How’s he gonna play the stretch 4 with Porzingis in town?

      • I apologize I wasn’t trying to pad his stats, it was supposed to be 6.5 rebounds. It was not a comparison to LBJ it was a jab at how biased writers are against Anthony. The two seasons where Carmelo was surrounded by a reasonable cast translated into a western conference finals berth and a 54 win season. He has never had the type of roster that LeBron has in Cleveland or had in miami. He left his lackluster roster in Cleveland to form a super team in miami then left miami to form a super team back in Cleveland. Find a teammate of Anthony ‘ that went anywhere else and flourished? He’s never been surrounded by players with higher ceilings than they had already reached by the time he was paired with them. So it’s not to say that Melo is comparable to Bron but to say he gets so underrated and labeled as selfish because of the short comings of his team. Melo shoots a “paltry” 44% and outside of the two years mentioned above, has always been the only focus of opposing defenses. His opponents don’t have to watch out for a bosh, wade, Chris Paul or DeAndre Jordan, yet he still shoots at an above average rate. I look forward to Melo proving you wrong and continuing to be an elite player in the NBA for at least another 4-5 years. For the record his defensive stats in the post, for the years that the majority of his on court minutes were played at the 4 spot do not take help defense into consideration and show Melo as an above average defender.

        • You “directly” compared him to LBJ. And called into question my “bias,” when clearly, “your” bias is fully on display.

          I live and die with the Knicks. Just remember that it IS possible for somebody to believe Melo is overrated without “disliking” him.

          Don’t automatically think a sportswriter hates Anthony because he’s saying he’s overrated and/or won’t play another 4-5 years at a “high” level.

          That’s unfair.

          • The comparison was to the supporting cast not the player. What I said was put Melo on those same teams and watch the same result. My bias is on full display because I’m not a sports writer, I’m a fan and I’m not subject to objectivity. To say there’s “no chance” of Melo playing at a high level for the next 4 or 5 is unfair. As an individual player Melo is a superstar, to classify him as anything less because he doesn’t have a championship is unfair. So Malone and Stockton weren’t superstars, Charles Barkley wasn’t a superstar, Reggie miller and Patrick Ewing weren’t superstars? It’s a faulty metric to measure a players status by. Does it affect the players legacy, without question. Does it define a players ability and heart, never.

          • I’ll tell you this…I’ll be rooting hard for him. I pray Porzingis, O’Quinn, Lopez (great fit as a garbage big man, role player) will be enough this season.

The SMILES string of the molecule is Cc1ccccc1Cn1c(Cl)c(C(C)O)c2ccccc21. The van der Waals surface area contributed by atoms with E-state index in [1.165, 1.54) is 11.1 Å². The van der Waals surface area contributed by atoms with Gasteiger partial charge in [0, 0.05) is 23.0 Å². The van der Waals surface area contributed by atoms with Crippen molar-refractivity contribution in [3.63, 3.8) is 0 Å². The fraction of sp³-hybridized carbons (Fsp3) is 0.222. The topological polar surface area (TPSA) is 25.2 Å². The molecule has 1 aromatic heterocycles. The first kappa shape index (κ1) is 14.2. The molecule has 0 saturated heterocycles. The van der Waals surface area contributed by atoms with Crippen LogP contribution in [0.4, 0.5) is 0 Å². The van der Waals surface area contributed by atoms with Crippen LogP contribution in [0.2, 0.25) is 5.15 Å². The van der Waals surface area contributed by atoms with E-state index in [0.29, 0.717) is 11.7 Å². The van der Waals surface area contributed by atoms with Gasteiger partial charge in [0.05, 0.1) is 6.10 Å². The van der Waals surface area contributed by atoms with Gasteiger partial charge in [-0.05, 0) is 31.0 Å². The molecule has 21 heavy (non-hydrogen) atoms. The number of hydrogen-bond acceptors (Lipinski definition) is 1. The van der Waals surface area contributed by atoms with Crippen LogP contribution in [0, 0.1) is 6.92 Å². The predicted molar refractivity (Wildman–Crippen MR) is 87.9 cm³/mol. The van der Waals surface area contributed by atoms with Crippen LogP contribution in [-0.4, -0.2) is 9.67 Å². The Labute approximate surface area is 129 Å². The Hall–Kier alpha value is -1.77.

Going back to the Blue Paint at The Garden puts me in a great frame of mind.

          • On that sir, we are completely on the same page. The blue paint took me back to great times at the Garden.

          • Kristaps is a rookie that they want to limit to about 20 – 25 minutes per game. Last I checked NBA games are at least 48 minutes long. He may not play the majority of his minutes at the 4 this season but I was under the impression that we were looking more towards the next 4 or 5 years where the traditional big is slowly being phased out and the stretch 4 is more and more prevalent. Fisher has already said that there will be times where KP plays the 5 and in years to come he will fill out and get stronger. So Melo will play more of a 4 towards the 3rd and 4th year.

        • LBJ: .496 FG%. Steph: .471 FG% (last year close to .500). Paul: .474 FG%.

          Melo’s FG% is on par with Kobe’s (who I also think is extremely overrated in his own right.

          Why do people overlook FG%? Is there any better stat to show how efficient a person is when scoring the ball?

          Please, open up YOUR mind to your bias. It’s very easy to make the excuse of “help around him.” He never makes anybody around him better. And his defense is atrocious. You’d have to PROVE to me it’s “underrated” (as you called it) to get me to not believe my eyes every night).

          Instead of thinking a Bias is at play…it is possible the guy just is who he is? …and everybody is finally catching on?

          He’s a GREAT SCORER. Unbelievable scorer. Doesn’t do much else which hurts his superstar eligibility.

          That’s where NBA fans get confused. They put TOO MUCH emphasis on points alone.

          And I’m still waiting….how will Melo play the stretch 4 with Porzingis in town? (which by the way I agree Melo HAS to play the 4 nowadays). He’s always played better at the 4 as Knick, rather than the 3.

          He can’t guard 3’s.

    • Career .455 FG percentage. Not great. In fact, it pales in comparison to LBJ, Steph, and some of the other true superstars in the league.

      If you watch his game closely, you see a pattern. He routinely screws up the defensive structure on the defensive end. He holds the ball too long when movement could be very beneficial on the offensive end. (Not to say Iso’s shouldn’t happen, but it seems to happen too frequently with him).

      Sometimes the true superstar needs to “lift” his teammates to a higher level of play. He has NEVER done that.

      And again, after 13 years already, and Porzingis taking the 4 over eventually, how exactly is Melo going to continue to play the stretch 4?

      He will be a scoring sixth-man eventually for the Knicks. It’ll be the smartest move for him and the team. Because he’s such a talented Iso, scorer, in a year or two when he loses more of a step he’ll be fit into that sixth-man role, scoring in droves.

      3 assists per game for a career? Come on man. He NEVER averaged 8.5 rebounds per game. In fact, his career average is 6.6.

      You don’t want to bring up stats with this guy. You’ll lose the argument. With the Knicks his FG% is a paltry .447.

      Missed 27 games in 2011-12. Missed 15 games in 2012-13. Missed only 5 in 2013-14. And then missed 42 a season ago.

      His injuries aren’t an accident now…they’re becoming a trend.